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For Iran, the sanctions may be worth it

For Iran, the sanctions may be worth it

Iran continues to see nuclear programme as a matter of prestige and regime survival. That's why the government will stay defiant, despite economic pain, says Fredrik Dahl.

November 30, 2011 2:30 by



…its enemies ultimately want the overthrow of the country’s system of Islamic clerical rule, established after the 1979 revolution that toppled the US-backed shah.

“Threats of a military option or regime change only reinforce their determination to resist,” Fitzpatrick said.

Standing up against Western demands offers the conservative leadership a chance to rally nationalist support and distract attention from the economic woes many people are experiencing.

“The nuclear programme has morphed into the ultimate expression of Iran’s resistance to Western dominance and an ‘unjust’ international system,” said Ali Vaez of the Federation of American Scientists, a Washington-based think tank.

Tightening sanctions also risk, however, fuelling domestic discontent that erupted after a disputed 2009 election and that the authorities used force to suppress.

Whether they “result in a popular uprising against the government is a matter of speculation which has been prompted by the revolts in North Africa and the Middle East,” said Mark Hibbs of the Carnegie Endowment for International Peace.

VIRTUAL NUCLEAR POWER?
The United States says the drive it leads to isolate Iran has slowed its nuclear programme and that there is still time to persuade it to abandon atomic weapons ambitions.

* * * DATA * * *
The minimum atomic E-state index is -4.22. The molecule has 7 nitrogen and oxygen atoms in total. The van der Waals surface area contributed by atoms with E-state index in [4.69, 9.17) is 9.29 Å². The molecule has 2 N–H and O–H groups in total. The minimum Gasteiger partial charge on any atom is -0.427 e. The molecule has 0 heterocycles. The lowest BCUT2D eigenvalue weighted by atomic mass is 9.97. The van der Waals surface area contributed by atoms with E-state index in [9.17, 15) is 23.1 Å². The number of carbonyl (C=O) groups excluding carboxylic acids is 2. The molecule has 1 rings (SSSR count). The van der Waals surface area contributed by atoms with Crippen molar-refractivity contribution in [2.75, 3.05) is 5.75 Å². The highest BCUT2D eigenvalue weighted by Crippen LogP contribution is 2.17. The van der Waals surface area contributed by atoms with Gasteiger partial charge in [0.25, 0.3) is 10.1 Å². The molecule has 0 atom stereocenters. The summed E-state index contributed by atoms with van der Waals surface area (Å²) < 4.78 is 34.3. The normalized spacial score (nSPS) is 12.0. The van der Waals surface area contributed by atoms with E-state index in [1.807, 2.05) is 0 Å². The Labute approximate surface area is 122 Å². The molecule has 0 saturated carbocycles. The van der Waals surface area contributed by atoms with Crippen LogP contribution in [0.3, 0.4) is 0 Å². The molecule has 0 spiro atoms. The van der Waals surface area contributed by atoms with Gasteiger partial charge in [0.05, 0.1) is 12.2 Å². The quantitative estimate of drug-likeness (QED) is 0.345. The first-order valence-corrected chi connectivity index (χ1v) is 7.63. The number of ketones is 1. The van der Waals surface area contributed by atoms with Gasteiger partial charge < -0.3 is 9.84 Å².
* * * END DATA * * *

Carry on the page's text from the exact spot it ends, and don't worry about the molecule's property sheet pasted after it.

But despite sanctions and suspected sabotage, Iran is pressing ahead with work that it says is for a planned network of power plants but experts say could also be used for bombs.

Iran’s current stockpile of low-enriched uranium would be sufficient for at least two nuclear bombs if refined much further and it is preparing to shift its most sensitive enrichment activity to an underground bunker.

Iran’s nuclear activities are geared towards providing it with the option to build atomic weapons so that “it can get some perceived security benefits and prestige from being on the cusp of joining the nuclear club,” said Peter Crail of the Arms Control Association, a US-based research and advocacy group.

Diplomatic efforts to resolve the row have stalled after a fruitless meeting in Istanbul in January between Iranian officials and representatives of the six major powers – the United States, Russia,France, Germany, China and Britain.

Both sides say they are ready to resume talks, but Iran insists it will never suspend uranium enrichment as demanded by repeated United Nations Security Council resolutions.

Its leaders risk looking weak if they retreat but stand to gain “respect and coercive power that comes along with being a virtual nuclear power” if they persist, said Henry Sokolski of the US-basedNonproliferation Policy Education Center.

In the search for a possible way forward, the West may have to accept that Iran continues some enrichment, in return for more intrusive IAEA inspections to make sure there are no military links to its programme, analysts say.

“If there is a negotiated solution to this crisis, the outcome would likely be an Iran which is enriching uranium and has gone some of the way toward having a nuclear weapons capability,” Carnegie’s Hibbs said. (By Fredrik Dahl; Additional reporting by William Maclean in London; Editing by Jon Hemming)



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